Author Topic: RGB to Component Converter  (Read 1505 times)

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Online paul_g_787

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RGB to Component Converter
« on: October 17, 2021, 05:15:26 pm »
I have decided to re-visit this project now.

To summarise:
I have a new TV that has only one analogue input; component video input. (YPbPr / YCbCr).

I have all my old retro consoles hooked up via an Extron MVX84VGA-A video switcher. I have made custom Component cables for each console and one for connecting the output to the TV. This is working great! However some consoles only have SCART output (RGBS). I can no longer use these devices so I would like to build a passive converter. (see schematic I found online).

I attempted this before with minimal success. I got a picture in colour but it was very noisy, due to using the TL072 as an op-amp.

This is the old thread:
https://www.eevblog.com/forum/projects/rgb-to-component-(ypbpr-ycbcr)-video/


The two main issues I have encountered in this project are the cost of the LM6172 and also the power supply.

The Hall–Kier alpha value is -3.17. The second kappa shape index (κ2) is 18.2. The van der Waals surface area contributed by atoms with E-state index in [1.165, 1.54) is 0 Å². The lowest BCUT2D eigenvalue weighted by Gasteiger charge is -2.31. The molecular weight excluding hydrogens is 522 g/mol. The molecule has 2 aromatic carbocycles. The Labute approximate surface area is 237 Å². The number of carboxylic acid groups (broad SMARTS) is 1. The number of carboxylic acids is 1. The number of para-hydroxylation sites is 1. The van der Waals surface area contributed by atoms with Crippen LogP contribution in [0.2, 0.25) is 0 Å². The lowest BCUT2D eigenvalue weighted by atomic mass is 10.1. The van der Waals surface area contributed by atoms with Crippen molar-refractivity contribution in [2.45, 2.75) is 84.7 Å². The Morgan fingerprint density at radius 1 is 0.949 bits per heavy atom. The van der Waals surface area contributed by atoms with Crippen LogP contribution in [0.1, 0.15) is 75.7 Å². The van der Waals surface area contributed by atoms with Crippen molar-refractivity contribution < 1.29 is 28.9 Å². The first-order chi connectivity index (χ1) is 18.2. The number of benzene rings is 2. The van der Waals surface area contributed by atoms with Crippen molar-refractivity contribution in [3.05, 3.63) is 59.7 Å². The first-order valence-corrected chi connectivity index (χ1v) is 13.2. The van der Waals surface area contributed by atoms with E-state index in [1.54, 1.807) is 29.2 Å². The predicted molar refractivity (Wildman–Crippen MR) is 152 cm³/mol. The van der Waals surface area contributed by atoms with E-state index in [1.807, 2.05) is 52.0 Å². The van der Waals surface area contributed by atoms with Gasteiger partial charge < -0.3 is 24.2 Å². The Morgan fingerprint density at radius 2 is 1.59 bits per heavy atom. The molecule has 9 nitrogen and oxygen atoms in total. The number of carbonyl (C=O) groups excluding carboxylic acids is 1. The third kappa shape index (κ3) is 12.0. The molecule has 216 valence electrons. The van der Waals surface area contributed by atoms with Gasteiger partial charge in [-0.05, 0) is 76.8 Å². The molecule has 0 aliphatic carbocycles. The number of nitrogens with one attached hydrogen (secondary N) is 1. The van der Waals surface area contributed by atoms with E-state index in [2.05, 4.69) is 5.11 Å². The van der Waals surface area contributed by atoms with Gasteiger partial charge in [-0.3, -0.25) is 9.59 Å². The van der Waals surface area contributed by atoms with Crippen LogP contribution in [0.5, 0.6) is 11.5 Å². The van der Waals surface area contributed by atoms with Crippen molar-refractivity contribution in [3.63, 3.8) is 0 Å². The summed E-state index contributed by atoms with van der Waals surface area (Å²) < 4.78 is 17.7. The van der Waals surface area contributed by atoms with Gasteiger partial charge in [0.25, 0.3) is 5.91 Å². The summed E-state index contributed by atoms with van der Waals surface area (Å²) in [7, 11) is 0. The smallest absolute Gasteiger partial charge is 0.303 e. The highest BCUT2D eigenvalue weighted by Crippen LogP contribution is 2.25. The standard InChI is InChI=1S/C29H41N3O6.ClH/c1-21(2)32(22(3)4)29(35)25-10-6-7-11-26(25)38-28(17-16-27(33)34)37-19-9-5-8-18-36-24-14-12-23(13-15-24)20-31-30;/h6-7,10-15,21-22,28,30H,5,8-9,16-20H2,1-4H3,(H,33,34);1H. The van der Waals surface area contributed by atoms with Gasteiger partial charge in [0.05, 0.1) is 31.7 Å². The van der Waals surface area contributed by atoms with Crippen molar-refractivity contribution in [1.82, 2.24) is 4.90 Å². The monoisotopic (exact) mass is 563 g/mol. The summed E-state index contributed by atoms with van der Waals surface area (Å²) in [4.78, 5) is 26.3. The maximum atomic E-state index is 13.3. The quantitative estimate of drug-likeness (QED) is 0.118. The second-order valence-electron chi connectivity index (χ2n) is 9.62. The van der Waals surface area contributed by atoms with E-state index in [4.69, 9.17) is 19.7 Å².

I would also like to, adapt the circuit so I can switch the converter on/off so that I can put it in-between my Extron input selector and TV. That way when I want to use a device that already has Component output I can bypass the converter in this unit.

The first think I want to tackle is the power supply.
Could anyone shed some light on the workings of power supply shown in the schematic?

I tried using a USB power supply feeding a LMC7660, however the 7660 could not handle the current used so the output voltage would just drop to around -2V.

So what would be a good alternate solution? Perhaps a linear AC supply with a 7805 and 7905?
 

Online Benta

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Re: RGB to Component Converter
« Reply #1 on: October 17, 2021, 07:23:48 pm »
1: what's your supply voltage (options)?
2: are you certain that your devices only output RGBS or could it be RGBY?

 

Online paul_g_787

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Re: RGB to Component Converter
« Reply #2 on: October 17, 2021, 07:27:20 pm »
I need +5v/-5V split rail for the supply voltage.

Yes they are RGBS:

The Extron only supports clean sync, so the cables for the RGB consoles have a LM1881N in the cable to strip the sync from the composite video.
 

Online Benta

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Re: RGB to Component Converter
« Reply #3 on: October 17, 2021, 07:33:23 pm »
I need +5v/-5V split rail for the supply voltage.